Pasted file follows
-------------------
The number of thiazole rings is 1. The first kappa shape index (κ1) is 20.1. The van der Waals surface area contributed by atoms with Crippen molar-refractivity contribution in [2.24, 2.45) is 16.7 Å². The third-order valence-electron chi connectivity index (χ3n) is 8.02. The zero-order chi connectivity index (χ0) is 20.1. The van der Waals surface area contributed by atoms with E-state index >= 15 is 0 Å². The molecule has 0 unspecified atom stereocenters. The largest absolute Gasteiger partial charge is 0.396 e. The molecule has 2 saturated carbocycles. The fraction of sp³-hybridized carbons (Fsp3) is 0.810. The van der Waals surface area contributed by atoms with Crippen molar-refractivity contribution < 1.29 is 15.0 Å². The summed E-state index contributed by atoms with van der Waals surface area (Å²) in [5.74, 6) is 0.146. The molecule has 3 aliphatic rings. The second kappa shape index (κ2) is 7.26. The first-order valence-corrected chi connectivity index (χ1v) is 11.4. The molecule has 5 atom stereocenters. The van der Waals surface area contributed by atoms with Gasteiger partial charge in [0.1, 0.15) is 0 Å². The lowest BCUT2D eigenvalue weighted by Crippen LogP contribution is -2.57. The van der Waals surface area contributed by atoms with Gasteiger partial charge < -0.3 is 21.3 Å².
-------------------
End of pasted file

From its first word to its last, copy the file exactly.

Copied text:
The number of thiazole rings is 1. The first kappa shape index (κ1) is 20.1. The van der Waals surface area contributed by atoms with Crippen molar-refractivity contribution in [2.24, 2.45) is 16.7 Å². The third-order valence-electron chi connectivity index (χ3n) is 8.02. The zero-order chi connectivity index (χ0) is 20.1. The van der Waals surface area contributed by atoms with E-state index >= 15 is 0 Å². The molecule has 0 unspecified atom stereocenters. The largest absolute Gasteiger partial charge is 0.396 e. The molecule has 2 saturated carbocycles. The fraction of sp³-hybridized carbons (Fsp3) is 0.810. The van der Waals surface area contributed by atoms with Crippen molar-refractivity contribution < 1.29 is 15.0 Å². The summed E-state index contributed by atoms with van der Waals surface area (Å²) in [5.74, 6) is 0.146. The molecule has 3 aliphatic rings. The second kappa shape index (κ2) is 7.26. The first-order valence-corrected chi connectivity index (χ1v) is 11.4. The molecule has 5 atom stereocenters. The van der Waals surface area contributed by atoms with Gasteiger partial charge in [0.1, 0.15) is 0 Å². The lowest BCUT2D eigenvalue weighted by Crippen LogP contribution is -2.57. The van der Waals surface area contributed by atoms with Gasteiger partial charge < -0.3 is 21.3 Å².